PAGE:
A Coaching Model Created by Pam Vas
(Career Coach, SINGAPORE)
As a career consultant and coach, I often come across clients who are in a confused state of mind, unsure about what their next steps might be or what they should or should not do while they are in career transition. Some are young, barely 2 months into the job. Some are more senior – with over 20 years of experience. Some have held senior positions in their previous companies. Others more junior. It doesn’t really make any difference.
I personally have been there.
Inevitably – some move on after a while. Others either stay put or choose a different path. And some succeed and later look back to say it was a blessing in disguise.
It was Steve Jobs who said that
being fired from Apple was the best thing that happened to him because it freed him to enter the most creative periods of his life. He founded 2 companies – NeXT which was later acquired by Apple, and Pixar which became the worlds’ most successful animation studio. And he found love. His mantra was this – when life hits you on the head like a brick, don’t lose heart. Have faith and always do what you love.
So while he encountered LOSS (being fired) he found LOVE.
Love – he found his wife and started a wonderful family together with her.
Love – he found what he loved to do.
It often goes hand in hand.
While pondering on a coaching model that would help my clients overcome their self-doubt and fear, as well as to quell their negative thoughts – I’m too young, too old, too inexperience, overqualified, underqualified, too expensive, whatever it may be, I came up with this 4P coaching model which I believe will help them make the shift.
Allowing my clients to share about their Present Situation is itself very empowering. They all have an exit statement – what happened, why are they in this situation – and not rushing them to move on always seem to help them overcome any negative feelings that arose out of that situation.
For many, they saw it coming. The company was downsizing, announcements have been made public. For some their bosses have hinted at it and so they saw the writing on the board before they were handed the letter. Whatever the case, it always helps to devote some time to sharing about their Present Situation.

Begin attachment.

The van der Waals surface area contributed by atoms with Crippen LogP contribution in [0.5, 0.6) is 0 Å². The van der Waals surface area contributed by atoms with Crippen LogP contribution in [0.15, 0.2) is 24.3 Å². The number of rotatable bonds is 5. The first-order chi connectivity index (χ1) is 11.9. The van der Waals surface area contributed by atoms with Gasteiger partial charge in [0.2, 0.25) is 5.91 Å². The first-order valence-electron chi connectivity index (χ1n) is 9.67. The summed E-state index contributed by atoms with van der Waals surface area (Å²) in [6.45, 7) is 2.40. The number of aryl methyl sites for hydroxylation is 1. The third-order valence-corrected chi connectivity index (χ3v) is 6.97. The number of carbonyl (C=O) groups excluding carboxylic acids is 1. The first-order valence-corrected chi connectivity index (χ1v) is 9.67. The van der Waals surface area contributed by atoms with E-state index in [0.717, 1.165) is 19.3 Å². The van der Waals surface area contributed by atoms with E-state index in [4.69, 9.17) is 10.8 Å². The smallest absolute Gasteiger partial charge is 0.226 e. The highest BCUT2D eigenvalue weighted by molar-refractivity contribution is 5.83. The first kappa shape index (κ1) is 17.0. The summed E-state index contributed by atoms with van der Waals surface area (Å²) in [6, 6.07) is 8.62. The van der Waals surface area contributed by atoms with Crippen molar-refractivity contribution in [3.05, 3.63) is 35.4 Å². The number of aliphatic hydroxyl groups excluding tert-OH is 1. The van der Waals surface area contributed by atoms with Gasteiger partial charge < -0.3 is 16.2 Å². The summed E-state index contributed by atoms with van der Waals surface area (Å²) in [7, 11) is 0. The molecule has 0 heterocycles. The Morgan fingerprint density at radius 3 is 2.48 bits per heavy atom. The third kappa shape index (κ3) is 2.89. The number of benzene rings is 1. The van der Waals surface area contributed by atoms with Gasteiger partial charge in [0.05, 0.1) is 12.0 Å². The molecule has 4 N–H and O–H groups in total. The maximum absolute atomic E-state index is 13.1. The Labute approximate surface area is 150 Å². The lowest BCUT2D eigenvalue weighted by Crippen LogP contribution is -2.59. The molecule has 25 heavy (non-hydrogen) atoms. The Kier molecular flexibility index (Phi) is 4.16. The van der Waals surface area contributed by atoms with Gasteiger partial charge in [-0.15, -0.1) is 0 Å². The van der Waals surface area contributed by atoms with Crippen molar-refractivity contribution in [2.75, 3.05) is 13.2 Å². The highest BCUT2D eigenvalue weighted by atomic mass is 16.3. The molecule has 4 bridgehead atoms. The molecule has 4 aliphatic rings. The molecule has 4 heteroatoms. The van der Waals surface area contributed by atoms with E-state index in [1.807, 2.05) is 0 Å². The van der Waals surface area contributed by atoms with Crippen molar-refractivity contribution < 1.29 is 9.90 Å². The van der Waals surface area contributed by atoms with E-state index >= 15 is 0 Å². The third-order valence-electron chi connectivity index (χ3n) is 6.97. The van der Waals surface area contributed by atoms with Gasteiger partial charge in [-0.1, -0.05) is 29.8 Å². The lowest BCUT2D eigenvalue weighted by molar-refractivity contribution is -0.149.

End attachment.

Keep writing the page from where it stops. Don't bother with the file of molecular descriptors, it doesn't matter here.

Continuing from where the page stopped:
- What happened to the company and your role?
- How are you using your free time?
- What positive things can you think of that being in transition could bring?
- What opportunities awaits you now?
After the client has shared his present situation, it is always beneficial to look back at his past experiences. Here, we are looking at what experiences he can draw upon. This helps him to put a framework around his job hunt. Our past experiences define who we are today. There are always some experiences in the past that we can draw upon for our future.
- What skills or expertise did he gain as a result of that experience?
- How did he use those skills or expertise to add value to his company?
- Can we observe any trends?
- Can you list all the things that you are good at?
- What have people said that you were good at?
- What served you well? What didn’t serve you well?
Passion and Potential
The next thing we look at is always what his professional objective is. I always tell my clients – make sure that they align what they are good with what they love for greater job satisfaction. It’s really worthwhile spending more time pondering this area because many have just been working so hard they have not had the time or energy to look at this.
Passion for your job is so under-rated. So many professionals believe that a day job is just to pay the bills. Therefore as long as it doesn’t rob them of their time with family and time to pursue their hobbies, they have a decent boss, and colleagues, that’s more than we can ask for.
But think about it? You’re going to spend 1/3 or more of your day’s hours working – how beneficial would it be if you spent some time evaluating what you really like to do? Evaluate your passion alongside your potential. If you want to be a rocket scientist but you have been baking cakes all your life, you would want to know what your potentials are in a spacecraft.
- What does your ideal job look like?
- If you earned less than before, what would make up for the shortfall?
- If you had 2 companies to choose from, what would be the deciding factor?
- Can you see yourself doing this day in and day out?
- If you could create your dream job what would it look like?
After we have evaluated his passion and potentials, we want to move on to align everything to his overall life’s purpose. What good would it serve if your job is in conflict with your overall life’s purpose? It would serve a great deal if your profession complemented your purpose.
When you have found a profession that aligns with your overall life’s purposes, you find that no matter what obstacles come your way you will likely succeed and overcome with victory.
- What truly motivates you?
- If you had a magic wand, what would you ask for?
- What would you want in life that makes it all worthwhile?
- What tools do you have to help you to move forward with your plans?
- Are there people that you can reach out to for help and support?
- Knowing the networking avenues open to us how are you using these to your advantage?